Current Advancements in Managing Angina
For those who suffer from angina (or “heart pain”) we thought we would highlight a few of the most current advancements for this condition. Because angina is a symptom of the increasingly common heart disease, chances are you or someone you know may benefit from these advancements.
Angina is uncomfortable. When your heart muscle doesn’t get enough blood, pressure or squeezing pain begins to flood your chest, back, arms or neck. You may dismiss it as indigestion or pinched nerves, but it may be a sign of angina, especially if you feel these symptoms during exercise or stress.
Recent Advancements for Angina
Working with heart patients at Scott & White for over a decade, Dr. John P. Erwin III mentioned a number of recent advancements for angina:
1. Improved medications
- Aspirin, thienopyridines, nitrates, b-blockers, calcium channel blockers, and statins
- Ranolazine is a newer medication that is increasingly used for “intractable angina” that has not been relieved by other therapies
2. Better medical decision making for patients with angina
3. Marked progress in stent/surgical and other non-invasive technologies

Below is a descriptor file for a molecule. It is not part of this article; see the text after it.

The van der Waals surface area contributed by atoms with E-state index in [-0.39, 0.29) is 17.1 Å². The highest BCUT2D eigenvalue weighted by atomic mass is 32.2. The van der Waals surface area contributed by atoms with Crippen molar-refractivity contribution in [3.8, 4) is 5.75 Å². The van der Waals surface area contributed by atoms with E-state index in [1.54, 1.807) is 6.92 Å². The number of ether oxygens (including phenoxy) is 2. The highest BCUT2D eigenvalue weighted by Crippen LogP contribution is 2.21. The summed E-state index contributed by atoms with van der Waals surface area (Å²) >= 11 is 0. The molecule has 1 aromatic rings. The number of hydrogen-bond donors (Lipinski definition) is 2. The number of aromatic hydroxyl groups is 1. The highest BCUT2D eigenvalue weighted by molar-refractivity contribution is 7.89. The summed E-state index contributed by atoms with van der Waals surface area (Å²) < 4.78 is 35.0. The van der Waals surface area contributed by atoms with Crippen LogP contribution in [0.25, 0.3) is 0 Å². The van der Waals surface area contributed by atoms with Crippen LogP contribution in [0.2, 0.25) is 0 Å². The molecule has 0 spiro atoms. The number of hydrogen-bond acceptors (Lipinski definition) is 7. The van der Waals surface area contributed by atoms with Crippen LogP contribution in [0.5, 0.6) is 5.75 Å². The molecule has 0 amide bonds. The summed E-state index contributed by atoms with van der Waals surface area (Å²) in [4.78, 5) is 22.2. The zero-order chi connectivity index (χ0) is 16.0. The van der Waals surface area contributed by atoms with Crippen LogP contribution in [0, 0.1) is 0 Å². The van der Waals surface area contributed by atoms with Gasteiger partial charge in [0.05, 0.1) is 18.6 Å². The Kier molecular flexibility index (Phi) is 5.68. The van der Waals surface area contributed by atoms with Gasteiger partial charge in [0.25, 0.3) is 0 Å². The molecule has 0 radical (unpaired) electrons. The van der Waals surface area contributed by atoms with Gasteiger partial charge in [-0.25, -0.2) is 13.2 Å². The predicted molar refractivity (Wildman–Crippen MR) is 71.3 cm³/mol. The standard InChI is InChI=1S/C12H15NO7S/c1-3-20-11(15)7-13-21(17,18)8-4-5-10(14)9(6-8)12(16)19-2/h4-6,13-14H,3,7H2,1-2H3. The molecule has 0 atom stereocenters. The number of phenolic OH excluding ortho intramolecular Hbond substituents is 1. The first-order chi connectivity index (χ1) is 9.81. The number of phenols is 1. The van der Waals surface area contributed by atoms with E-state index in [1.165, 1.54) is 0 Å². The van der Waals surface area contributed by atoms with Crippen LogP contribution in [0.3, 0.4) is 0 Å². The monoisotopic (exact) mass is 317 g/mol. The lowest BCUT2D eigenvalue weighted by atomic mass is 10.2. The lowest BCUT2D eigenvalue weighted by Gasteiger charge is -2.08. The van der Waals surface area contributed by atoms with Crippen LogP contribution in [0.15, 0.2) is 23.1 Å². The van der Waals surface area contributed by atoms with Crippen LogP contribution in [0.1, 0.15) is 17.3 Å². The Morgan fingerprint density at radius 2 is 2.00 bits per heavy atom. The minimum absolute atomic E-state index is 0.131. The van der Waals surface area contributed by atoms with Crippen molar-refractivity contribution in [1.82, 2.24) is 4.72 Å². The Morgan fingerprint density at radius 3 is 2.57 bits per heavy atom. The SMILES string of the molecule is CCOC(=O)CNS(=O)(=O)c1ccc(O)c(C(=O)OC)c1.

- Erwin said coronary stents and bypass surgery are tremendously effective to relieve angina in people not getting relief from medications
- Therapies such as EECP (enhanced extra corporal counter pulsation) are also available at advanced centers such as Scott & White
4. Patients are more frequently able to get back to the activities that they enjoy with little or no angina
Erwin said seeing these advancements have been very rewarding to him as a doctor as he tries to help people live the longest and best quality of life possible.
“It’s been a tremendous journey with marvelous advancements in the treatment and prevention of heart disease,” he said. “The relationships that I’ve developed with my patients going through stressful times have been a blessing.”
For those dedicated to treating heart disease, there is still progress to be made. Erwin hopes to see even more advances in the non-surgical and less invasive approaches to improvement in quality of life. He added, “Equally important, I hope to see great further strides in the prevention of the problem developing in the first place.”
For more information about angina studies or advancements, visit our collection of news in our health library.